Glance into your backyard, see how Ugly you are

Picture- Ugly Indian Facebook page

The Ugly Indian volunteers strive to work anonymously and let their actions speak for themselves. They work around the city to keep it as clean as they can, and encourage volunteers to spread the importance of living in a neighbourhood that cleans after itself.

Supplies are paid for by the volunteers’ contributions

It is not every day that you find yourself out of bed early on a Saturday morning, deep into the middle of summer, to do something that you only read about in books and watch people do in movies. Volunteering to clean up a place seems like a tiring and unnecessary job, not one that anyone would enjoy doing without the right kind of motivation. The end of the experience, however, always brings a change in perspective. All one needs, is the realisation that all the work being done would have been unnecessary if residents had managed to keep their surroundings clean.

The Ugly Indian ensures this. They stand by the motto of “Kaam Chalo, Mooh Bandh”, which translates into “more work and less talk”. Working with a group of anonymous volunteers made me realise that it does not take much to do things that will work for the betterment of the people around you, no matter how big or small that thing may be.

Picture- Ugly Indian Facebook page

Having worked for over eight years, the Ugly Indian finds “spots” that need fixing in Bengaluru, and organise events on Facebook, asking volunteers to join them at the venue. They specialise in cleaning garbage infested areas and paint the walls around them, making the place look fresh and clean.

As we marched towards the Indiranagar Basketball Club at 7:30am, initially apprehensive about how we would be received, it was heartening to see that all of the volunteers readily welcomed anyone who was willing to spend their morning cleaning up garbage and scrubbing walls. The walls outside the small club and within the boundaries of the Victory Ground, which were filled with the waste dumped from the neighbourhood, were the targets to be cleaned and painted. While some people started by scrubbing the walls before painting them, others began to shift the mounds of small rocks that have been lying outside for many days now.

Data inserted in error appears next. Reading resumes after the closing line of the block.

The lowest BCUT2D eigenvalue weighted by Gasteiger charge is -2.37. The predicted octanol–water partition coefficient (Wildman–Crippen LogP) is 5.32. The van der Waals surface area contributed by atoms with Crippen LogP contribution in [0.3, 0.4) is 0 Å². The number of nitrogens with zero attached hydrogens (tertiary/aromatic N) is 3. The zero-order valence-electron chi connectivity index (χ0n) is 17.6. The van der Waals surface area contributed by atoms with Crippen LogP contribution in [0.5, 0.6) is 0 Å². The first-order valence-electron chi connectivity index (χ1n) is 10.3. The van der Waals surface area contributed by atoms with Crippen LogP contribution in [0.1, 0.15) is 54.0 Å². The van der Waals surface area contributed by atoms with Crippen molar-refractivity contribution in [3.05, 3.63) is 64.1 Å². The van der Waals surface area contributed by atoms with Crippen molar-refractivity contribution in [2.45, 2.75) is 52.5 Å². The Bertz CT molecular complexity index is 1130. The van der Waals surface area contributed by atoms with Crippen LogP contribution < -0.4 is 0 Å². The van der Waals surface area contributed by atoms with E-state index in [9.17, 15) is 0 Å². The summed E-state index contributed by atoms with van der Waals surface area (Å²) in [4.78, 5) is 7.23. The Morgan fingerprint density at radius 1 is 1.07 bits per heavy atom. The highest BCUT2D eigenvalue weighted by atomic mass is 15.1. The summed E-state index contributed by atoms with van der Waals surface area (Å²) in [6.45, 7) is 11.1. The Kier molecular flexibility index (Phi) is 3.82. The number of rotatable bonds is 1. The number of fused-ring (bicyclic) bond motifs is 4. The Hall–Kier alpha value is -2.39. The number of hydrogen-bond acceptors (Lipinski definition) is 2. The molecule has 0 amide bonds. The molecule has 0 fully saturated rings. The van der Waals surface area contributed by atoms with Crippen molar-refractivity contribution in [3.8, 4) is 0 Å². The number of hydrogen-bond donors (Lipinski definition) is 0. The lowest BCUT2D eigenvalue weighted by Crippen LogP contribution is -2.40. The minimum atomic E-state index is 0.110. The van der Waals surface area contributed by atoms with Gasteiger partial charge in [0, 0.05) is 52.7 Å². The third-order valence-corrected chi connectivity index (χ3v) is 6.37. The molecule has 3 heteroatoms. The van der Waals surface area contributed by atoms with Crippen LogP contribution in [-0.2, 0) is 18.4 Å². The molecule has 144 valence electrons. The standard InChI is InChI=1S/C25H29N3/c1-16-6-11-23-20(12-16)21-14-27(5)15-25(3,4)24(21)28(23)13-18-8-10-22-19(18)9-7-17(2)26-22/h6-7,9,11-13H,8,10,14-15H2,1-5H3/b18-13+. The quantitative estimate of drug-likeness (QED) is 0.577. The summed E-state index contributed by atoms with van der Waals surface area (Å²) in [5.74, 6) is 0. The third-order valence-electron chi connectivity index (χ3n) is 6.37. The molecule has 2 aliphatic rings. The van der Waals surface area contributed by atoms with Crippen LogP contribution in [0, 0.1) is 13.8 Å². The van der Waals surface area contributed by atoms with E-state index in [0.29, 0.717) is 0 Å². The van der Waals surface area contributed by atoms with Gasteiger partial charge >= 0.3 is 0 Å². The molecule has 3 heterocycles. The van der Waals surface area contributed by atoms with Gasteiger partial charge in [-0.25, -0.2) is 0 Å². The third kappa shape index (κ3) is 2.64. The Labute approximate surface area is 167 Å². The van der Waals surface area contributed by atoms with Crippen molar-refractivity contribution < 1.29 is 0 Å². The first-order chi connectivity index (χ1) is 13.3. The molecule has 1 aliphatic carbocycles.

Picture- Ugly Indian Facebook page

With the sun coming up, more people began to join the group. After being handed out a pair of gloves, masks and paint, people were being directed to paint different parts of the wall, by a coordinator who guided everyone on how to use less paint and work faster. By 8:30am, the children from the basketball summer camp at the club were done with their coaching, and soon many children started working with us, painting on the walls that they see every day.

People came and went as they found the time to help, and those who remained were treated with tea and juice in small cups as they continued to work, paint splattered on their pants, dust caked in their hair and shoes slimy and filthy from standing in the sewers to reach some of the walls.

The beauty of this action lay in the understanding that everyone present just wanted to make the the city clean, irrespective of who they were or how old they were, as long as they had the energy to do as much as they could. What can be learned from this exercise, apart from the fact that painting walls for three hours can make your arms shake and shiver for the rest of the day, is that much of the filth that people see and complain about, is created by them. Instead of waiting around for authorities to clean up the mess created by residents, it is simply easier to correct ourselves and improve our surroundings to our best ability.